In March, Thomas Picciano placed an emergency overnight order to Starc Systems, a manufacturer of reusable walls based in Brunswick, Maine. Picciano is manager of engineering at New York City's Northwell Lenox Hill Hospital, which desperately needed a way to isolate and monitor Covid-19 patients. With a couple of colleagues, Picciano erected more than 30 feet of Starc's see-through panels and doors in two hours, transforming an operating room into a recovery area. 

"I am going to expand my stock," says Picciano, who also used the solid panels to section off a doctors' suite into individual testing sites. "I will never use another product."

When battling a pandemic, you go to war with the infrastructure you have. But how you carve up that infrastructure, be it a hospital, a shelter, an office, or a classrooms, can determine whether the illness spreads. The kind of flexibility enabled in happier times by modular homes and shipping container offices is increasingly in demand for health care's interior spaces, as separation becomes a critical firewall against infection.

The temporary walls produced by Starc Systems--which in 2019 was No. 460 on the Inc. 5000 and had $14.6 million in revenue--were designed originally to contain dust, debris, and noise in spaces undergoing renovations. The panels can be extended to the ceiling and sealed; vestibules create an extra buffer to protect people in hallways or nearby rooms. The systems allow hospitals and health care facilities to continue performing patient procedures, even while an ICU is being expanded. (Health care is Starc's primary application, although it traditionally sold to construction companies working in hospitals.)

Hospitals with large numbers of contagious patients must care for them in rooms where negative air pressure prevents contaminants from escaping. By erecting Starc's walls and anterooms--which achieve negative pressure by creating an air-tight seal and exhausting air from the room through a vent--facilities can transform waiting rooms, cafeterias, or lobbies into safe spaces. Or they can alter the configuration of existing rooms to house more people. The panels are made from a range of materials that may include aluminum, foam to reduce noise, and glass.

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Even when hospitals are not stretched beyond capacity by Covid-19, the negative pressure units make the whole building safer to bring in patients for surgeries and other procedures that generate much-needed revenue. And as circumstances change, CEO Chris Vickers says, "you can switch to different uses with different combinations of the same product."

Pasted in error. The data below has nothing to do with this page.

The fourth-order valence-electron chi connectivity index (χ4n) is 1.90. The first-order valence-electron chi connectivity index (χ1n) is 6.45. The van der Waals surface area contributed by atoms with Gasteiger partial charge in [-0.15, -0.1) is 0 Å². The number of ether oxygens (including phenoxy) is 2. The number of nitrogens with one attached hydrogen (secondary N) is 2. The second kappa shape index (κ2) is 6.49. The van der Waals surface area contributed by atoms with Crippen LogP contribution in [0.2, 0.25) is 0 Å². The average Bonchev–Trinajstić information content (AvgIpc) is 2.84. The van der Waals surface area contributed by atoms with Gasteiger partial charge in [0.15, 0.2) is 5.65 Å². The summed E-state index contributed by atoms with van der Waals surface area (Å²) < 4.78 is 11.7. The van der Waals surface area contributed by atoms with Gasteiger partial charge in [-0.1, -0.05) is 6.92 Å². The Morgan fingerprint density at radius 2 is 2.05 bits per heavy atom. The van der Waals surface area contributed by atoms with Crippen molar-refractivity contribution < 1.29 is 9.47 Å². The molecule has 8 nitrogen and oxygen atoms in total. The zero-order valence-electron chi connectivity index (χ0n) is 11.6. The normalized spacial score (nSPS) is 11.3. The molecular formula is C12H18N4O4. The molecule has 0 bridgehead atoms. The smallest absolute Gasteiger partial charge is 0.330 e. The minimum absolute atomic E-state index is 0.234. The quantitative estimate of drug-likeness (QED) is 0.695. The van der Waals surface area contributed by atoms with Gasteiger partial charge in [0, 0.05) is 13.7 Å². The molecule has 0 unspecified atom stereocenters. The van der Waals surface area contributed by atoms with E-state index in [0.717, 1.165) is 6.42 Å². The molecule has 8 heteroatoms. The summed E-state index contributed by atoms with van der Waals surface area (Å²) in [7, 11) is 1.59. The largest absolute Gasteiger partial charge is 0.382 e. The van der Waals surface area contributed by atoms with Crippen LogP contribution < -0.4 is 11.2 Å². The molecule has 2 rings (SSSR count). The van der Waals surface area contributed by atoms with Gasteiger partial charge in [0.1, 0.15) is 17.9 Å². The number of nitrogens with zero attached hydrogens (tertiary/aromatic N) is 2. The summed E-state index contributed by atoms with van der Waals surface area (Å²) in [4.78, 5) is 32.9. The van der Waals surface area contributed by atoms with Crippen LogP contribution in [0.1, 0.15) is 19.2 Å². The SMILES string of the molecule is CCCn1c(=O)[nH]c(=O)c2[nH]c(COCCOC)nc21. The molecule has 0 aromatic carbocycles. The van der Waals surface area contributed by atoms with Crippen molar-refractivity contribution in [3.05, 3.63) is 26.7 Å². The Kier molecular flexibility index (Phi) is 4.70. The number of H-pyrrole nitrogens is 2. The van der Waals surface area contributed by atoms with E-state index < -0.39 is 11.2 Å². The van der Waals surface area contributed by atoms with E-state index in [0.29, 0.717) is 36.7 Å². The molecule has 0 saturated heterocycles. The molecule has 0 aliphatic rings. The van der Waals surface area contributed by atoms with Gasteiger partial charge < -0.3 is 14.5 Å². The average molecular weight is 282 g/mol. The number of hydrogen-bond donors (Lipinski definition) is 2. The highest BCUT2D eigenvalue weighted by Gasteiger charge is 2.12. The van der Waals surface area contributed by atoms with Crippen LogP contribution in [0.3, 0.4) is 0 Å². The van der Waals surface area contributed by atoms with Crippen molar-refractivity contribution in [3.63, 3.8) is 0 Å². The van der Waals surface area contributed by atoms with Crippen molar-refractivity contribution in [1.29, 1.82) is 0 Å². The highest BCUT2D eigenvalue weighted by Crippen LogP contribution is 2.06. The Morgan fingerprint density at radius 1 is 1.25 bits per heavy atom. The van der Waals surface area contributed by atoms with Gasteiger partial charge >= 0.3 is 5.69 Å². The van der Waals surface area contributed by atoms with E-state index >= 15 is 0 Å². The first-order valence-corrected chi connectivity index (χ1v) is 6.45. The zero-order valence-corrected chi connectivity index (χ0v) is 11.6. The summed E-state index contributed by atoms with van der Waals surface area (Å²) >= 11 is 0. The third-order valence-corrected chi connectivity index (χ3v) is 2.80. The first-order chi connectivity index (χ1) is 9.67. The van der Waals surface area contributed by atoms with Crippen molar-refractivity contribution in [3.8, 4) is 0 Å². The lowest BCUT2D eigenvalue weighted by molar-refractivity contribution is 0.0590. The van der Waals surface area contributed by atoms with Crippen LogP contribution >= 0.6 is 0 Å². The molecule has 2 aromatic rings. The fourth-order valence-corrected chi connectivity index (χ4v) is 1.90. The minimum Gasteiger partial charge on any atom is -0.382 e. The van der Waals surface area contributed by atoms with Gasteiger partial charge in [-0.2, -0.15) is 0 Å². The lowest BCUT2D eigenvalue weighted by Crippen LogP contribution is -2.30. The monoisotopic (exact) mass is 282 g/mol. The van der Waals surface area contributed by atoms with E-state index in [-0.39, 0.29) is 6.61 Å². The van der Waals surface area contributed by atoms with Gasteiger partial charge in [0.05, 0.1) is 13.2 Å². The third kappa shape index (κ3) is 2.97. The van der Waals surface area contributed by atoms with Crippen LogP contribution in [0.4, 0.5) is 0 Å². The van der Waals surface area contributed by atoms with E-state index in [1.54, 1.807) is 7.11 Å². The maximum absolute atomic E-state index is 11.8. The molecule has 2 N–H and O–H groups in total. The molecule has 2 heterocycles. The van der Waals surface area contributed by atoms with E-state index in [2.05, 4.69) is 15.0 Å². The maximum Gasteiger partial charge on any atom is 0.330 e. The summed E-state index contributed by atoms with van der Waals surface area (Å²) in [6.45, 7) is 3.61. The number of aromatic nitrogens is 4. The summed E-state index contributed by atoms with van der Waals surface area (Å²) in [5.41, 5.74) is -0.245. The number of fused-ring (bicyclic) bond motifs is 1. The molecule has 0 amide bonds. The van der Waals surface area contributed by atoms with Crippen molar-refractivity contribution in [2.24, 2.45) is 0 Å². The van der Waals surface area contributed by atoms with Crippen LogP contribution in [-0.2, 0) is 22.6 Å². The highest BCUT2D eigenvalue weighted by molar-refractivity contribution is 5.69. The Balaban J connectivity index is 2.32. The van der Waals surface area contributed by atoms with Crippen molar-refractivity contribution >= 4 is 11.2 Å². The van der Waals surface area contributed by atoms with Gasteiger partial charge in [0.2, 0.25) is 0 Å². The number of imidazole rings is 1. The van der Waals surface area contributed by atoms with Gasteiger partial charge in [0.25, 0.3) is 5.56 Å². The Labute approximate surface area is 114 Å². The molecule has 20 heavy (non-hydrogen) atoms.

Starc's revenue jumped 250 percent in March over the previous year; all sales from March through May have been isolation products. To meet demand, the company doubled its manufacturing space and has hired 26 people, increasing its headcount to 69. Even as caseloads decline in some cities, hospitals are still buying so they're better prepared for whatever might come next.

Starc is also working with schools and businesses on solutions more tangible than social distancing. Office complexes are asking about see-through walls extending six or seven feet around desks. The company has even been approached by an indoor golf company. "They'd like to create a division with their restaurant space and so groups golfing are more quarantined from the next group over," Vickers says.

Thinking inside the box

Ron Ben-Zeev is also embracing agile interiors, but only after his preferred approach--agile exteriors--failed to resonate. As founder of Sanford, Florida​-based World Housing Solution (No. 206 on the 2019 Inc. 5000), Ben-Zeev manufactures modular buildings, commonly used by the military for field clinics. When Covid-19 struck, he began urging hospitals to set up portable triage centers outside their buildings. "The reaction was no, no, no," Ben-Zeev says. "We are not going to ostracize our patients."

So World Housing Solutions pivoted. It has just released Quad Pods, panels treated with an anti-viral coating that, when snapped into place, form multibed bays with nurses' stations. Equipment such as exam lights and monitors come mounted on the walls. Well-schooled in the disaster-relief industry, Ben-Zeev imagines setting up the pods not just in hospitals but also in shopping malls, convention centers, or "wherever you have real estate and there is need."

The Quad Pods are "dramatically cheaper" than the company's external structures, says Ben-Zeev, which may spur sales. (World Housing has not yet finalized prices.) It has just started pitching hospitals as well as governments at all levels on the new products. And Ben-Zeev imagines other applications arising from the pandemic's economic fallout. "Over 30 million people unemployed," he says. "Think homelessness. Think transitional housing."